The state also is changing the way end-of-life care is provided. By Jan. 1, 2002, terminally ill patients of any age who are members of HMOs will be entitled to hospice care benefits similar to those now provided for Medicare recipients. The law ensures that terminally ill patients receiving in-home hospice care can get coverage for visiting nurses and social workers, while those in residential hospice programs are fully covered.
HMOs didn't oppose the bill, Thompson says, because "to the extent you're able to use hospice, you reduce hospital days and physician visits," resulting in cost savings.
Revisions of an existing law will mean that an HMO patient need not be terminally ill to appeal denial of experimental treatment. The law had required a doctor to certify that a sick patient had less than two years to live before the patient could appeal such a denial.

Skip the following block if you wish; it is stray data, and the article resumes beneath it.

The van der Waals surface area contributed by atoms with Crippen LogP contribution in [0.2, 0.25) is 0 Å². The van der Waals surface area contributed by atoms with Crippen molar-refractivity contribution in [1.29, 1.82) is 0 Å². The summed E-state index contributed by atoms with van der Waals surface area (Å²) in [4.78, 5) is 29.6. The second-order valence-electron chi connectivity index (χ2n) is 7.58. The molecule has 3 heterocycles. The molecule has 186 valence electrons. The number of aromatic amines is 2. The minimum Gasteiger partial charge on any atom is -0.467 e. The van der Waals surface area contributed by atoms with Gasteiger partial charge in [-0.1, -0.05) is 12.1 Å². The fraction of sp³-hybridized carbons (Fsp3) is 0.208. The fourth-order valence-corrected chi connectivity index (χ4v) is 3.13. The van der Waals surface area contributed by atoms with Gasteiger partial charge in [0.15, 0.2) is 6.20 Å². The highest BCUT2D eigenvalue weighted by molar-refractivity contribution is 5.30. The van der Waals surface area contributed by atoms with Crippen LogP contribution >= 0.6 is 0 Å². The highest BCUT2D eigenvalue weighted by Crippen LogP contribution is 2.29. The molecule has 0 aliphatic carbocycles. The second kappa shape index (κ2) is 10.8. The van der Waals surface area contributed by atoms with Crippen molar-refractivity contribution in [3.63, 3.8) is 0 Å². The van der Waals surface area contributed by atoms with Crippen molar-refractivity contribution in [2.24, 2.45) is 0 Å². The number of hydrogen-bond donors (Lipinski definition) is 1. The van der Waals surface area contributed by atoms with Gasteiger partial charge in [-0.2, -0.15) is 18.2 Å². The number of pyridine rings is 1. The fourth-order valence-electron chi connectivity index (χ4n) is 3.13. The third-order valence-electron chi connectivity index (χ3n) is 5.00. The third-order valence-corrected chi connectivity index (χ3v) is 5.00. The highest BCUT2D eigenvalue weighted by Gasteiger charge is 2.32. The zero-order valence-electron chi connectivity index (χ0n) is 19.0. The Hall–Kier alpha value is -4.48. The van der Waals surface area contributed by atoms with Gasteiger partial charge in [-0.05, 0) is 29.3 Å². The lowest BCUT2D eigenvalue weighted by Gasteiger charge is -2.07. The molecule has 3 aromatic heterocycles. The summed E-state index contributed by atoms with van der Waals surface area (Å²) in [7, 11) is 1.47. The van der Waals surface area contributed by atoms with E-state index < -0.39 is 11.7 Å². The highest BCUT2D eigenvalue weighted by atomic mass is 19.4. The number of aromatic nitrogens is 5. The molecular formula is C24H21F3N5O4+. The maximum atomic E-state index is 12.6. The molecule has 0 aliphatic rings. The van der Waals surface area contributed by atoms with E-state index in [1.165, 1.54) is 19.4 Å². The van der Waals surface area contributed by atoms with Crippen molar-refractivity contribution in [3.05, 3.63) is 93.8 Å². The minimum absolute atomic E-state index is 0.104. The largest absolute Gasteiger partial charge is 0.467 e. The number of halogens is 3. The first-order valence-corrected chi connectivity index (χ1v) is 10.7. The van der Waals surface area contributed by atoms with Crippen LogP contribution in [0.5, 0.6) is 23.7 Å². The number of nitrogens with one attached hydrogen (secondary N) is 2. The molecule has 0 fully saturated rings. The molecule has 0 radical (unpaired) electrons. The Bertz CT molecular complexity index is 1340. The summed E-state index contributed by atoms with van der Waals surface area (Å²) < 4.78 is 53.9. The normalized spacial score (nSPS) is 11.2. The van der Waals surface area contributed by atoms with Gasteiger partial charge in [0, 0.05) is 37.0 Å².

By 2001, another HMO reform bill will take effect extending that kind of independent review process to any denial of medically necessary treatment. At the same time, another law will allow patients to sue for punitive damages when HMOs deny them medically necessary treatment.
In addition, beginning on July 1 of this year, medical, hospital and surgical health plans will have to provide "all generally medically accepted cancer screening tests," not only the breast and ovarian cancer tests they now cover.
Health care consumers can best take advantage of new benefits by getting familiar with their plans, Eowan said.
"If they would read their policy, they're better able to access the system and are not running around trying to figure out what coverage they have," she said.